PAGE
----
Amazon Web Services (AWS) took a hit in its Sydney region for six hours over the weekend, according to official status updates, with stormy weather being blamed as the source of the problem.
The alarm was first raised on June 4 at 2247 PDT – or 1547 on June 5 Sydney time – with AWS announcing it was investigating increased connectivity issues for EC2 instances in the AP-SOUTHEAST-2 region. An hour later, a “power event” was cited as the culprit, with power restored 45 minutes after that and periodic updates appearing until a message at 0443 PDT on June 5, saying the majority of the instances had been fixed. The issues hit various AWS services, including ElastiCache, CloudFormation and Database Migration Service.
“On June 4th at 10:25 PM PDT a significant number of EC2 instances and EBS volumes within a single availability zone in the AP-SOUTHEAST-2 region experienced a loss of power,” AWS confirmed, adding: “A couple of unexpected issues prevented our automated systems from recovering the remaining instances and volumes.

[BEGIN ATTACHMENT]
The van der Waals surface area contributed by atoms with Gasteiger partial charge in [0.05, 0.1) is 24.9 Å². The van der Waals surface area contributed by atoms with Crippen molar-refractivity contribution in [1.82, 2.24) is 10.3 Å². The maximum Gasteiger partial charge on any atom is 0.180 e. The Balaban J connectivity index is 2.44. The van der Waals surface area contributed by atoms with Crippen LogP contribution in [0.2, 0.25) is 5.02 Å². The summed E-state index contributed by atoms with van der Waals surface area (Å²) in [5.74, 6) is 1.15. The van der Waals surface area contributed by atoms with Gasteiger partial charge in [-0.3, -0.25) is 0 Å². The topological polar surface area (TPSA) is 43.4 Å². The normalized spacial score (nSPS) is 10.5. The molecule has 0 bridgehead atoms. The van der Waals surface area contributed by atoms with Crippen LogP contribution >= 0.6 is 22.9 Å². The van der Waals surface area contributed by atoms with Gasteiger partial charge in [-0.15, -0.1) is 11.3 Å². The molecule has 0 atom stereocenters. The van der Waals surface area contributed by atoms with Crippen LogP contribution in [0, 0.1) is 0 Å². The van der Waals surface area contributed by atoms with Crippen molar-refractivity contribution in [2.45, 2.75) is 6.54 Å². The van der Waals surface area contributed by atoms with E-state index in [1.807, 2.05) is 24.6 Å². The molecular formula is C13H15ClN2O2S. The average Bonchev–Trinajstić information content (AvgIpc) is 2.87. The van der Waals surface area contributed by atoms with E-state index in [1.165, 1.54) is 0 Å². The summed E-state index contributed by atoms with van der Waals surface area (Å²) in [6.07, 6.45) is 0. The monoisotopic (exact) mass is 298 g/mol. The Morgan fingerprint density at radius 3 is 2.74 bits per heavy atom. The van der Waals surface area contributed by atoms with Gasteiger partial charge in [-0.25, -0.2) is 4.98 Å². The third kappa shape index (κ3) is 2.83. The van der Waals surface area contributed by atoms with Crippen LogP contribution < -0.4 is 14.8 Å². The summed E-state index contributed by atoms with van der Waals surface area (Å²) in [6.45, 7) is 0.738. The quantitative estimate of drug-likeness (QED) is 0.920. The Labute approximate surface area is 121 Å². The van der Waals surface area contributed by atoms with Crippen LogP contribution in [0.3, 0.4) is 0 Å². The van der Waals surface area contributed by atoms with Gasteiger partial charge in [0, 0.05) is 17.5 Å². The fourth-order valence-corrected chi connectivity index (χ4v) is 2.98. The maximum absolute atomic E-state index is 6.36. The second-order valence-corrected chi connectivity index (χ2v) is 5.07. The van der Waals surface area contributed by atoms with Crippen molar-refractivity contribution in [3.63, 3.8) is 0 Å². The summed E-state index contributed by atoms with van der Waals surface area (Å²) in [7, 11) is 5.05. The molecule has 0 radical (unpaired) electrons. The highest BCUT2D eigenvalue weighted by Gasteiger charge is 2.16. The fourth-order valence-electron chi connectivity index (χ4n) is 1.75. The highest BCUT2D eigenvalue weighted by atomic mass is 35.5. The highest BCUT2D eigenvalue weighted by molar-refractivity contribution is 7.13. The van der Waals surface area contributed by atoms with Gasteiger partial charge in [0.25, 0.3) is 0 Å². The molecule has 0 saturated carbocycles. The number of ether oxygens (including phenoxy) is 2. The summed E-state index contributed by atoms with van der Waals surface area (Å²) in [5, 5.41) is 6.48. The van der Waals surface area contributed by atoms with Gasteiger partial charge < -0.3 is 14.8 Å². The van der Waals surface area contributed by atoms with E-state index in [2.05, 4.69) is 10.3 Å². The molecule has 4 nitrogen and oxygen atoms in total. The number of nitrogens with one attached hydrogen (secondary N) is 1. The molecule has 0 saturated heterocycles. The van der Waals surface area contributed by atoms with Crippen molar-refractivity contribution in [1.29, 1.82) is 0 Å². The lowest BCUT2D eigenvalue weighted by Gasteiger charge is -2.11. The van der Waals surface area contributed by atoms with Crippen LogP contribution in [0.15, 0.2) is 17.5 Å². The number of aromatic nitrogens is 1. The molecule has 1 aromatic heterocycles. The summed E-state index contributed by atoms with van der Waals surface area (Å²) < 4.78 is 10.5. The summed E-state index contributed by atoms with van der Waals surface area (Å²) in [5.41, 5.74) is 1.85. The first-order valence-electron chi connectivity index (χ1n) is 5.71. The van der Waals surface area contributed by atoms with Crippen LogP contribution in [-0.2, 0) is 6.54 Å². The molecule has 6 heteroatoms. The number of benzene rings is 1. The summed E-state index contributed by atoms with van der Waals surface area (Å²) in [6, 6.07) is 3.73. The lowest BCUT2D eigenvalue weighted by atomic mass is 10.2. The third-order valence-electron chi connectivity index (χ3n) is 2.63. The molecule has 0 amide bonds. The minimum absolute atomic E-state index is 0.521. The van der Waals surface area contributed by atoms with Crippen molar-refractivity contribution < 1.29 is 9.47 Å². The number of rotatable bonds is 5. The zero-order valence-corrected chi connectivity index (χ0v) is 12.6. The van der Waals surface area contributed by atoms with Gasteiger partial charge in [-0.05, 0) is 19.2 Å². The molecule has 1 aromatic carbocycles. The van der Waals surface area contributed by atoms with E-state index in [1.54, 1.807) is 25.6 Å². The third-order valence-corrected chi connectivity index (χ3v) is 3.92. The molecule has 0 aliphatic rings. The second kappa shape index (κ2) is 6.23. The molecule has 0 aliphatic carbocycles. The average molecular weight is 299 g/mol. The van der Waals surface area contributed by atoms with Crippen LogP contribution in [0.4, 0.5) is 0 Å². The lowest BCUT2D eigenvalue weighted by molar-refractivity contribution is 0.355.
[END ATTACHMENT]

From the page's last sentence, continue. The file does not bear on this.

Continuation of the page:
“The team was able to fix these issues, and by 8:00 AM PDT, all but a small number of instances and volumes were recovered.”
AWS currently employs five regions in Asia Pacific, with 12 availability zones available overall. Three of these exist in Australia, all of which are in Sydney. Some customers on Twitter were bemoaning this relative lack of coverage across Australia; Microsoft, in comparison, has only two Azure zones in the country but in New South Wales and Victoria respectively.
Australia, in comparison to the majority of Asia Pacific nations, has a relatively good infrastructure; the country placed fourth in the most recent analysis from the Asia Cloud Computing Association (ACCA), with strong economic stability, physical infrastructure and international connectivity.
Last month AWS released X1 instances for its EC2 cloud, claiming to have the most memory available in any SAP-certified cloud instance available today. But all that memory won’t get you very far if the system has fallen over.